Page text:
Medical Device Daily Contributing Writer
PARIS — The accent was on telemedicine in the Innovation Center of the general practice expo, MEDEC, held here last week.
As elsewhere in Europe, hospital capacity is challenged in France, yet the promotion of prevention and pre-emptive intervention is a fairly recent development at the national level. Telemedicine constitutes an essential first-response tool, enabled by a robust telecommunications network that shifts the information infrastructure off a reliance on hospital-based IT to the established protocols for GSM and IP.
Telecommunications operator Orange Internet Santé (Health Internet), a unit of France Telecom (Paris), shared a co-branded promotion with two manufacturers of products recently launched in France, a geo-positioning bracelet from Medical Mobile, the French subsidiary of Medical Intelligence (Quebec City) for reporting the whereabouts of Alzheimer's patients, and a hand-held, web-based log for diabetes patients from Voluntis (Paris).
Medical Mobile said more than 2,500 of the company's Columba bracelets for Alzheimer's patients have been sold since September, when the kit became available in pharmacies, as well as boutiques of France Telecom and Orange (more on the Medical Mobile product in Wednesday's Part 2 report).
Orange Internet Santé has stolen the march on software providers in offering a secured network for almost 100,000 subscribing healthcare providers to transfer files and e-mails. Significantly, general practitioners and clinics in France are comfortable with GSM transmissions thanks to the national health smart card, Carte Vitale 1.4, and the terminals on every doctor's desktop that transmit patient information for both payment and reimbursement.
Another product linked with Orange is the insulin monitoring program from Voluntis, which is based on its Medpassport software suite for patient-relationship management.
Credited as a developer of the diabetes application of the Medpassport platform is Dr. Guillaume Charpentier, head of the diabetes research center at Sud-Francilien Hopital in the Paris suburb of Corbeil-Essonnes.
He tested the system with 30 patients aged 16 to 62 over a three-month period and reported a 100% satisfaction rating.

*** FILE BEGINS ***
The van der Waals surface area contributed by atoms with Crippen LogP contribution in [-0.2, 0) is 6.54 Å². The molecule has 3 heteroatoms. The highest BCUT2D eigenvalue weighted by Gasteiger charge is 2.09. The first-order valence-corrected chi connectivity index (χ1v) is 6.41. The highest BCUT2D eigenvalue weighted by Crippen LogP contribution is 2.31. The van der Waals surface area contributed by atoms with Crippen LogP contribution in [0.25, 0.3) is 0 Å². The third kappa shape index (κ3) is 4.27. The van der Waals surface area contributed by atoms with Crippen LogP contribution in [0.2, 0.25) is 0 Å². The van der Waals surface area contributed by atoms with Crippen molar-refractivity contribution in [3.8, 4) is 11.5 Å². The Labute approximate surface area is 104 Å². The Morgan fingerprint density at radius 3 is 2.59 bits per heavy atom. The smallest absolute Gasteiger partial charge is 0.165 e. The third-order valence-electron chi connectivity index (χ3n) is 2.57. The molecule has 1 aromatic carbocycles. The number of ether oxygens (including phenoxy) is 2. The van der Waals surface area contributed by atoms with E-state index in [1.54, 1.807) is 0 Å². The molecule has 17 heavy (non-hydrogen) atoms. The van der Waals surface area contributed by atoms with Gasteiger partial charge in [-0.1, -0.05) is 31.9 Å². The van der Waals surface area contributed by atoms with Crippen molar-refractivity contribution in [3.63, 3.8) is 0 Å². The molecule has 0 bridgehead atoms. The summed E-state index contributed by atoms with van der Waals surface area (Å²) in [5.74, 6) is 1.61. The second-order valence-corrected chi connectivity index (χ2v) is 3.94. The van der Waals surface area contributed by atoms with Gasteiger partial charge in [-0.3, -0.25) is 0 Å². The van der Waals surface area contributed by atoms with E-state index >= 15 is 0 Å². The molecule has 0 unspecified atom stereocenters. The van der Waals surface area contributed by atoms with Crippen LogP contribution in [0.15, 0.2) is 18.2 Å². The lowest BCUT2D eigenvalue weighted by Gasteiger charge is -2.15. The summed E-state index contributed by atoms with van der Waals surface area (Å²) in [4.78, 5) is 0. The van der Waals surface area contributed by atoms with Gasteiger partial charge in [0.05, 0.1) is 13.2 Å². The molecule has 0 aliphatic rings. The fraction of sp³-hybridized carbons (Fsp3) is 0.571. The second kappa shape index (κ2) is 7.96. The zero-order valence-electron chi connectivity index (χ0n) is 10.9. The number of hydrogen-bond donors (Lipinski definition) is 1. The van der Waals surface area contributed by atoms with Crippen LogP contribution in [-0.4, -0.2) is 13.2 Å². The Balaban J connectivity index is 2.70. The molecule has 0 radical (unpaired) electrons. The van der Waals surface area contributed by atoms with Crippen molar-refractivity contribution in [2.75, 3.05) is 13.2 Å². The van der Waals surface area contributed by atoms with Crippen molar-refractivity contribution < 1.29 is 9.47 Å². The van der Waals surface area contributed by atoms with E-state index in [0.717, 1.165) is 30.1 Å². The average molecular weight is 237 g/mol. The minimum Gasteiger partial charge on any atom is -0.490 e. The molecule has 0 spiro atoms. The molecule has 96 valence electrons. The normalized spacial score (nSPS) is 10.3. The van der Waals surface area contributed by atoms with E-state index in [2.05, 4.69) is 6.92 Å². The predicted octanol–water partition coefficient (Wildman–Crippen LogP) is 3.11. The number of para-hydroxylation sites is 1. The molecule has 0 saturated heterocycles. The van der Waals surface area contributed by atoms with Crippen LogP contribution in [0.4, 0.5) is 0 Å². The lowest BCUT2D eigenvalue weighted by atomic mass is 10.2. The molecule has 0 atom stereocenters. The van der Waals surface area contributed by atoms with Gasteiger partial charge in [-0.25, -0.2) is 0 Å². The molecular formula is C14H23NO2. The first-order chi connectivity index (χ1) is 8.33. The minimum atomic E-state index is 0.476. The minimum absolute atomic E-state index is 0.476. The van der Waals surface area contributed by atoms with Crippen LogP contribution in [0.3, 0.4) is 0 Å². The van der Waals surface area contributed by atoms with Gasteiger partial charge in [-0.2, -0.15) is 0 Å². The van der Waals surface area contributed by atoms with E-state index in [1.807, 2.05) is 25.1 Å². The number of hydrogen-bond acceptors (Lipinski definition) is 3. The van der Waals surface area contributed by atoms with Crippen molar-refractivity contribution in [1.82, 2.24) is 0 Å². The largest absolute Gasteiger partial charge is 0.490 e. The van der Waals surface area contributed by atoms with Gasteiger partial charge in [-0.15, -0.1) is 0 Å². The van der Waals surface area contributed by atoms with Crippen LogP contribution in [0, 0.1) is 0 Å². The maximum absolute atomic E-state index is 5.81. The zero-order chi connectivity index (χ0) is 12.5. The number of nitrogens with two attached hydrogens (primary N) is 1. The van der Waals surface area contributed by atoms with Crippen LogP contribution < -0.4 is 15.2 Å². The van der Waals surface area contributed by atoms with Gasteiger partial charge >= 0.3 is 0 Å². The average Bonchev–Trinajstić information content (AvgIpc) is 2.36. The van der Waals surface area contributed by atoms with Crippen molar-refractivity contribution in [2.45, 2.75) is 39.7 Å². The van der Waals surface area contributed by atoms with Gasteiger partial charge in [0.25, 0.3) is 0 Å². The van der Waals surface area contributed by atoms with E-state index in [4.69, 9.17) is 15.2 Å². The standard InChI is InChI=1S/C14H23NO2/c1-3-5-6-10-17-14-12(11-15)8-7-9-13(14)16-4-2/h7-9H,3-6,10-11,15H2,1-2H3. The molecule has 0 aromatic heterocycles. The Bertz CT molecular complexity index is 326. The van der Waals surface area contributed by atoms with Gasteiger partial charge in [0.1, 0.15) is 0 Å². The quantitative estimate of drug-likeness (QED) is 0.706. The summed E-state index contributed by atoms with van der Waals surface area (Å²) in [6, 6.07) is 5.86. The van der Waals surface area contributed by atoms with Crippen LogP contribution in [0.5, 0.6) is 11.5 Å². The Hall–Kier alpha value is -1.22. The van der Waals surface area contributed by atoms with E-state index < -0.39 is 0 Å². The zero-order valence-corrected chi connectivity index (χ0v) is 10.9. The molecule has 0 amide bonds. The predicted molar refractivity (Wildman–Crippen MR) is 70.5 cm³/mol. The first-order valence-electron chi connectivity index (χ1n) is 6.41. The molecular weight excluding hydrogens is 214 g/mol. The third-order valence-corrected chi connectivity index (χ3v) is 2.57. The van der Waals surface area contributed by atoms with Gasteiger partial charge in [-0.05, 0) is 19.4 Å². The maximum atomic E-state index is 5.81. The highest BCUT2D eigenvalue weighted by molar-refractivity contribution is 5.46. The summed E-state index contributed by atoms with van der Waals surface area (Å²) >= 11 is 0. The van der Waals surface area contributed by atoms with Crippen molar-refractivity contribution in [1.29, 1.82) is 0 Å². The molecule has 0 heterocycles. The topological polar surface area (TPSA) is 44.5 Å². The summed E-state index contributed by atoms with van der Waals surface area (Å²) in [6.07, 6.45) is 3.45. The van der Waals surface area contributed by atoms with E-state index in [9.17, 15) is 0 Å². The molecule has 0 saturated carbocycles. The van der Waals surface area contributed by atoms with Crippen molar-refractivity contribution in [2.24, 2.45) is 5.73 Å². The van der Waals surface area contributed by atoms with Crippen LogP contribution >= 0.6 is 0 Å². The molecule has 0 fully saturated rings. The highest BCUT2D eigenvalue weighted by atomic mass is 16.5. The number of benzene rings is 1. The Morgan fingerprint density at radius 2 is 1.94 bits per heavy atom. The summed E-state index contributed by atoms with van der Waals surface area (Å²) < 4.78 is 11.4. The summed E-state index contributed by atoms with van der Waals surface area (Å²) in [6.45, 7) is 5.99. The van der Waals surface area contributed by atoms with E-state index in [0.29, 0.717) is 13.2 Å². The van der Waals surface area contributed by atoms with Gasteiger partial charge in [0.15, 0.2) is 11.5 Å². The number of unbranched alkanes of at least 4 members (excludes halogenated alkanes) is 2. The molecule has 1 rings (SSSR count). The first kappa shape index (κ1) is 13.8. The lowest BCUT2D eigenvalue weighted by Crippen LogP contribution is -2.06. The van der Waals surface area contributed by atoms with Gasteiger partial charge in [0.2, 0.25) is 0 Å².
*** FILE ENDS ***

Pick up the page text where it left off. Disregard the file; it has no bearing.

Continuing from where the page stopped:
"We are trying to imitate the function of the pancreas," Charpentier said. "Where previously a patient tried to adapt meals according to an insulin dosage, here we can adapt the dose according to the meal."
Using a personal data assistant (PDA) running Windows Mobile, the patient records the gylcemia levels of food consumed, along with any other relevant information such as activity level, and is immediately shown an appropriate insulin dosage according to parameters set by the physician.
The data is automatically uploaded to an Internet-hosted database that can be monitored by clinical staff, referred to by the physician, or shared with other physicians. The Medpassport program creates charts and features a patient dashboard for monitoring this complex condition.
The new PDA-based product for Type 1 diabetics was supported by Sanofi-Aventis (Paris), and upgrades the DiabCarnet program launched in 2003 by Voluntis for Aide aux Jeunes Diabétiques (Assistance for Young Diabetics; Paris), which has attracted several thousand users.
The DiabCarnet program continues under the sponsorship of Abbott (Abbott Park, Illinois), Roche Diagnostics (Basel, Switzerland), Johnson & Johnson (New Brunswick, New Jersey) and Novo Nordisk (Princeton, New Jersey).
The insurer AXA Assistance (Issy-les-Moulineaux, France) also has adopted the Medpassport platform for its patient-relationship management to assure medication compliance.
Voluntis reported €600,000 ($810,000) in sales for 2006 and in January secured €2 million ($2.7 million) in funding to further product and market development in Europe.